Last year, UNM physical therapy student Susan Halbig ran in the American Parkinson Disease Association 5k race to honor her father.

“My father was diagnosed with Parkinson’s six years ago,” she said. “For me, a way to support my dad rather than just being at home with him was to run it.”

Halbig is now one of the volunteers who organized this year’s APDA Optimism Spring Stroll, to be held Sunday in UNM’s Track and Field Complex. She said that as of Tuesday, about 150 people have already registered for the event.

Halbig said the event, which will feature a 5k run and a one-mile stroll, will raise awareness about the disease.

“A lot of people are not familiar with Parkinson’s disease other than what they see with Michael J. Fox,” she said. “I think this event is important because it shows the reality of what the disease is like.”

Halbig said a number of medical departments at UNM, such as the College of Pharmacy and the College of Nursing, will be present at the event to provide free services for people affected with the disease and give information to the general public.

New Mexico APDA Program Manager Colleen Frangos said about 1 million people in the U.S. have been diagnosed with Parkinson’s, some 9,000 of whom are New Mexicans.

Frangos said all proceeds from the event will go toward the APDA’s funding for Parkinson’s research. She said the APDA is still hoping to find a cure for the disease.

“There is no cure currently for Parkinson’s disease, and there is no documented known cause,” she said. “Research is essential in figuring out this disease.”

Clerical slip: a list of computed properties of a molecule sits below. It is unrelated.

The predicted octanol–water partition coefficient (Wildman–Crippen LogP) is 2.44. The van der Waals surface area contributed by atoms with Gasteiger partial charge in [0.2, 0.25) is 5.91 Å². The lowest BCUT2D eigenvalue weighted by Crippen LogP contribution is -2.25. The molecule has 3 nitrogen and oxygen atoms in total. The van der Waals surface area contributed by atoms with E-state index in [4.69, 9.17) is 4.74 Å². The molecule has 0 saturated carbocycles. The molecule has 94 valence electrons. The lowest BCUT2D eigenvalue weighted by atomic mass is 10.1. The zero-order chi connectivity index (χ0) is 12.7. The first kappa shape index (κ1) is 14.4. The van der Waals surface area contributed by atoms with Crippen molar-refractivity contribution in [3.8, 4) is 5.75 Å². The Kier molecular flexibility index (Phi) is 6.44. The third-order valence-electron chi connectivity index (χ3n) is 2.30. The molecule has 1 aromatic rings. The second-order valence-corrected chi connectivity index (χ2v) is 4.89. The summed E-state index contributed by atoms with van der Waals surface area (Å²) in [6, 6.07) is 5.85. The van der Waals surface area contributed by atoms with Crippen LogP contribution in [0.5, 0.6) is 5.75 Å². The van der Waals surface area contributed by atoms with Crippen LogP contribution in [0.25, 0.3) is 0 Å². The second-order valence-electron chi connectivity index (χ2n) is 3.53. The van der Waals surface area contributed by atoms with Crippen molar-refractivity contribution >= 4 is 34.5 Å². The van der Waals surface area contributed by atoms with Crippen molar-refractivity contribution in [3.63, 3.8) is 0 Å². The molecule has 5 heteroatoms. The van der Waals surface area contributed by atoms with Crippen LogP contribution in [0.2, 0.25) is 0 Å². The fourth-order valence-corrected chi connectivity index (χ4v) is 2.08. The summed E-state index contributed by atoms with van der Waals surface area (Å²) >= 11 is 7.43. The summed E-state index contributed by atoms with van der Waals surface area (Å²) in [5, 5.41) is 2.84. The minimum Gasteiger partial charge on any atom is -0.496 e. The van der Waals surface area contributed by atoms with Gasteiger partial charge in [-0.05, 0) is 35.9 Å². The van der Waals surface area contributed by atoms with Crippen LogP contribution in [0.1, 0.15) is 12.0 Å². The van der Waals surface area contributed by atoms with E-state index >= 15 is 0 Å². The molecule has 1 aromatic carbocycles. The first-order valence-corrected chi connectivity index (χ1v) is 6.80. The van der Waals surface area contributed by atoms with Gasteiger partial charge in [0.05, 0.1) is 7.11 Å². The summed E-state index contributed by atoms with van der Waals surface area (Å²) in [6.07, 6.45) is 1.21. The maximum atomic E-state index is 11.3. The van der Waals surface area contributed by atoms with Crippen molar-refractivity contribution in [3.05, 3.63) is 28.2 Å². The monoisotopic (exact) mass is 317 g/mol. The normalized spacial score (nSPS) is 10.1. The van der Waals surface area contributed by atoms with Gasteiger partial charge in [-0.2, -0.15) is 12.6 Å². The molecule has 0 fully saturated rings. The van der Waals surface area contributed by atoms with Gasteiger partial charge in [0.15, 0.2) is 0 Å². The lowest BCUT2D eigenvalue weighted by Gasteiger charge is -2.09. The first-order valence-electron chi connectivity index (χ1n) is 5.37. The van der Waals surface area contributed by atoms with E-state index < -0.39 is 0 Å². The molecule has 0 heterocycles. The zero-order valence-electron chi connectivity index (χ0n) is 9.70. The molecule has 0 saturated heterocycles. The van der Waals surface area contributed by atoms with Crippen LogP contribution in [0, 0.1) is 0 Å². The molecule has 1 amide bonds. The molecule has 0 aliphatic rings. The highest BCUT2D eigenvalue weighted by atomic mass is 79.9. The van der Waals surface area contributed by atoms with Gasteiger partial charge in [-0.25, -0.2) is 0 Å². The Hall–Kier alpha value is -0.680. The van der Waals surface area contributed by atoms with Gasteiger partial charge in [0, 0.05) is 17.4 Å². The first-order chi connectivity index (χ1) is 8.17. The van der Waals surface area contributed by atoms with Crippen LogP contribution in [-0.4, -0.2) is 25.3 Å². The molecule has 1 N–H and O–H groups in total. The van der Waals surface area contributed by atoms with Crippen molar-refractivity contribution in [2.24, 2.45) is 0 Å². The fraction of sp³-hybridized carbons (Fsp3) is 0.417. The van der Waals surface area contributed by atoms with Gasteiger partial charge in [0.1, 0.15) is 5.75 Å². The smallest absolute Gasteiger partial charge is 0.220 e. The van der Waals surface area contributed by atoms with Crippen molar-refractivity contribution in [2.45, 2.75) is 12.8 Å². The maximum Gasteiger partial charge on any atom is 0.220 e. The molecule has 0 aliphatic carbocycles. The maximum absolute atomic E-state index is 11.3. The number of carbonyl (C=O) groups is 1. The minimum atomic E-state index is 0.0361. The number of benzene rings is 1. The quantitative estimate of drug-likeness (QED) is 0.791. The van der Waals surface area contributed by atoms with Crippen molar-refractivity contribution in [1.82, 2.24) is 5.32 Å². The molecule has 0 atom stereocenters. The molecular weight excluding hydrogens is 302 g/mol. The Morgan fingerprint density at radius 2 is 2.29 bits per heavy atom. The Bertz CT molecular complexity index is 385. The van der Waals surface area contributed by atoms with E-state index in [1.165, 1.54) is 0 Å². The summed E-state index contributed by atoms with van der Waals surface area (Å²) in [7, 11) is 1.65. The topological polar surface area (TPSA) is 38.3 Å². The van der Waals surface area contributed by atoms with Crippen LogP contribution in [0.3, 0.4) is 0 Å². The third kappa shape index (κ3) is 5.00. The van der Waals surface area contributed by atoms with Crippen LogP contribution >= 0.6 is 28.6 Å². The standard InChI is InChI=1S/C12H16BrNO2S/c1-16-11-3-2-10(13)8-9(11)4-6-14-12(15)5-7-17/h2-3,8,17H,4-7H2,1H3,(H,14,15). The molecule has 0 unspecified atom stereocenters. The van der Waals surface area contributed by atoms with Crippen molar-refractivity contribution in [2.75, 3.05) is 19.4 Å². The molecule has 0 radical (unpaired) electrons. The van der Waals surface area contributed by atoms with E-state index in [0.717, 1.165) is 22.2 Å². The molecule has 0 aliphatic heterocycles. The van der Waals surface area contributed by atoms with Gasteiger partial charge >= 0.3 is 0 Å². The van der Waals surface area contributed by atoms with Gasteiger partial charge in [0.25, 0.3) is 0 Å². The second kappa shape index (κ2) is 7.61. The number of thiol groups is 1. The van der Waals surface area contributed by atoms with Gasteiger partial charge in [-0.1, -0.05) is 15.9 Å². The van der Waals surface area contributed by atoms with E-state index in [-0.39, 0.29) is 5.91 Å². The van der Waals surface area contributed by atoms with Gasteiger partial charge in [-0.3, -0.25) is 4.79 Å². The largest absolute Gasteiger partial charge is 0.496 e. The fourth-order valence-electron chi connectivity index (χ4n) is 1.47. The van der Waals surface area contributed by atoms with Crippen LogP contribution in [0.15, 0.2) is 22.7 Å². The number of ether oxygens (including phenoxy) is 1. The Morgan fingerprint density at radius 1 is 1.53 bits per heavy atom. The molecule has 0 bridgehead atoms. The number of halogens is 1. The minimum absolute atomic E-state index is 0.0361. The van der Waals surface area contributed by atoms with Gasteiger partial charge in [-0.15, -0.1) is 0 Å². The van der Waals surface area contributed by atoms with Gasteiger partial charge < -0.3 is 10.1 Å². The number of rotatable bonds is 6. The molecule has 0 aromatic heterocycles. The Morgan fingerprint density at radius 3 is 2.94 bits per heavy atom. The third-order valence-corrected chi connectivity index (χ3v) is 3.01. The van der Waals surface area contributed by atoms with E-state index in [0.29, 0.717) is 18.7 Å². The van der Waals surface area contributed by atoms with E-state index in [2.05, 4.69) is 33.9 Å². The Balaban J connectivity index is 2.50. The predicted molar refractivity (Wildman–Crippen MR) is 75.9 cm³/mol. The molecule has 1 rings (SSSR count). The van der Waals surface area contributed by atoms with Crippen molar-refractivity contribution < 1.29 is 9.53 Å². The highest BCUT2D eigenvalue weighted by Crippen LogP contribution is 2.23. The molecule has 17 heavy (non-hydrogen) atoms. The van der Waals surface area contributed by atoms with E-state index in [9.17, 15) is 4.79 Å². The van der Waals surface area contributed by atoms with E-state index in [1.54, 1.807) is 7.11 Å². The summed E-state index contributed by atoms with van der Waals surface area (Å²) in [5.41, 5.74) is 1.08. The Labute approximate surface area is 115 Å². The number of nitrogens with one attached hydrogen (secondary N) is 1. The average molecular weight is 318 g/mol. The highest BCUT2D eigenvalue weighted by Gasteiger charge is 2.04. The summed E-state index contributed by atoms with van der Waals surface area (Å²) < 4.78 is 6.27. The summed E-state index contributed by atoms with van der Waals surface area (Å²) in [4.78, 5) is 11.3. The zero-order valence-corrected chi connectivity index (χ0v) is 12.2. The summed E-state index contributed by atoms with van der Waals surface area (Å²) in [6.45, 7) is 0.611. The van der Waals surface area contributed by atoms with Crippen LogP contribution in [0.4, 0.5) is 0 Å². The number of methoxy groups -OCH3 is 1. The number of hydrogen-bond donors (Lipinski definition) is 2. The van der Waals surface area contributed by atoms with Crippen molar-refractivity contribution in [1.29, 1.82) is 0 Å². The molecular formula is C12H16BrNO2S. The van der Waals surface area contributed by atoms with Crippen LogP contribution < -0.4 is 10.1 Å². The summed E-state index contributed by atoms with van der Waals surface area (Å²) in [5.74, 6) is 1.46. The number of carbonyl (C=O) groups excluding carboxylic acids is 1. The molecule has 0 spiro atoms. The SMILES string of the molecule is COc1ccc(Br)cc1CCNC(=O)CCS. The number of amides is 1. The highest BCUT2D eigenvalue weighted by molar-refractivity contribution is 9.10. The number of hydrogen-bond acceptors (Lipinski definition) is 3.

Frangos said enough resources already exist in the state for people with Parkinson’s disease and their families. She said people can find services for those afflicted by the disease at UNM’s Information and Referral Center, and can also contact APDA for educational resources.

Frangos said her organization aims to educate more people about these resources through the event.

“It’s a great opportunity to increase awareness about the disease itself,” she said. “More people can be aware of the services and the resources that are offered to people with Parkinson’s, and to their families, on a local level.”

Halbig said she hopes the event will encourage people to continue fighting the disease.

“Having it happen to me personally, I see a lot of the emotional side of it and how that can affect therapy,” she said. “I’m hoping this offers hope to families.”

Optimism Spring Stroll for Parkinson’s
UNM Track and Field Complex
5k begins at 9 a.m.
one-mile stroll begins at 10 a.m.
$15.75 for students
$25 for adults
Register at